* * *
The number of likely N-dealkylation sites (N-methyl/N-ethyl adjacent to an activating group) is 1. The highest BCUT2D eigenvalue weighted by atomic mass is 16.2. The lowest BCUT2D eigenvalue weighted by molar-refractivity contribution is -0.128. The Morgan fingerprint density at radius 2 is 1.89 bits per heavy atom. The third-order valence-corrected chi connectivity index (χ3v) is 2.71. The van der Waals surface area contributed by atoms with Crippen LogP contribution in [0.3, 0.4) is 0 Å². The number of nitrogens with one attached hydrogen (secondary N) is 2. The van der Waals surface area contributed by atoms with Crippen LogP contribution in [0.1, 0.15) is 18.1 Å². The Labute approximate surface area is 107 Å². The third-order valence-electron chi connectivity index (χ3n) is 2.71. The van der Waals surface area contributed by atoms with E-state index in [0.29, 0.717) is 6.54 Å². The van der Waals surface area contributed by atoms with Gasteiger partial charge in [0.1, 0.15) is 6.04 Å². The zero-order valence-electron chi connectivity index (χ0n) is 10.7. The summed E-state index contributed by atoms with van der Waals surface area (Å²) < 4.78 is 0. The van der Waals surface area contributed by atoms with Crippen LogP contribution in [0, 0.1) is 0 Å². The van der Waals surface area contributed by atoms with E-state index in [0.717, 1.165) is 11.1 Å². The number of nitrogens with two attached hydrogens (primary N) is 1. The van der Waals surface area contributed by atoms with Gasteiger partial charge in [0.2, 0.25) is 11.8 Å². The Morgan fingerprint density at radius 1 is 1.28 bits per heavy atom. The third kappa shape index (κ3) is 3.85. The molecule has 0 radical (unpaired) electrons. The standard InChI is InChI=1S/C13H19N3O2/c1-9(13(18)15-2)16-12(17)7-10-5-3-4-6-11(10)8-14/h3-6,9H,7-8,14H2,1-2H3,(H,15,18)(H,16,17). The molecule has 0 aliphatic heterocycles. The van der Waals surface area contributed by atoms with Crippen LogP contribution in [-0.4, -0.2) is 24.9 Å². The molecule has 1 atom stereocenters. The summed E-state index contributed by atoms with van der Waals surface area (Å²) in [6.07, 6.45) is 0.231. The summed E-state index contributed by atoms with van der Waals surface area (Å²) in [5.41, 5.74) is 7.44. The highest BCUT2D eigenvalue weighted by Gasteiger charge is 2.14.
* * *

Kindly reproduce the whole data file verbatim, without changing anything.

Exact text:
The number of likely N-dealkylation sites (N-methyl/N-ethyl adjacent to an activating group) is 1. The highest BCUT2D eigenvalue weighted by atomic mass is 16.2. The lowest BCUT2D eigenvalue weighted by molar-refractivity contribution is -0.128. The Morgan fingerprint density at radius 2 is 1.89 bits per heavy atom. The third-order valence-corrected chi connectivity index (χ3v) is 2.71. The van der Waals surface area contributed by atoms with Crippen LogP contribution in [0.3, 0.4) is 0 Å². The number of nitrogens with one attached hydrogen (secondary N) is 2. The van der Waals surface area contributed by atoms with Crippen LogP contribution in [0.1, 0.15) is 18.1 Å². The Labute approximate surface area is 107 Å². The third-order valence-electron chi connectivity index (χ3n) is 2.71. The van der Waals surface area contributed by atoms with E-state index in [0.29, 0.717) is 6.54 Å². The van der Waals surface area contributed by atoms with Gasteiger partial charge in [0.1, 0.15) is 6.04 Å². The zero-order valence-electron chi connectivity index (χ0n) is 10.7. The summed E-state index contributed by atoms with van der Waals surface area (Å²) < 4.78 is 0. The van der Waals surface area contributed by atoms with Crippen LogP contribution in [0, 0.1) is 0 Å². The van der Waals surface area contributed by atoms with E-state index in [0.717, 1.165) is 11.1 Å². The number of nitrogens with two attached hydrogens (primary N) is 1. The van der Waals surface area contributed by atoms with Gasteiger partial charge in [0.2, 0.25) is 11.8 Å². The Morgan fingerprint density at radius 1 is 1.28 bits per heavy atom. The third kappa shape index (κ3) is 3.85. The molecule has 0 radical (unpaired) electrons. The standard InChI is InChI=1S/C13H19N3O2/c1-9(13(18)15-2)16-12(17)7-10-5-3-4-6-11(10)8-14/h3-6,9H,7-8,14H2,1-2H3,(H,15,18)(H,16,17). The molecule has 0 aliphatic heterocycles. The van der Waals surface area contributed by atoms with Crippen LogP contribution in [-0.4, -0.2) is 24.9 Å². The molecule has 1 atom stereocenters. The summed E-state index contributed by atoms with van der Waals surface area (Å²) in [6.07, 6.45) is 0.231. The summed E-state index contributed by atoms with van der Waals surface area (Å²) in [5.41, 5.74) is 7.44. The highest BCUT2D eigenvalue weighted by Gasteiger charge is 2.14.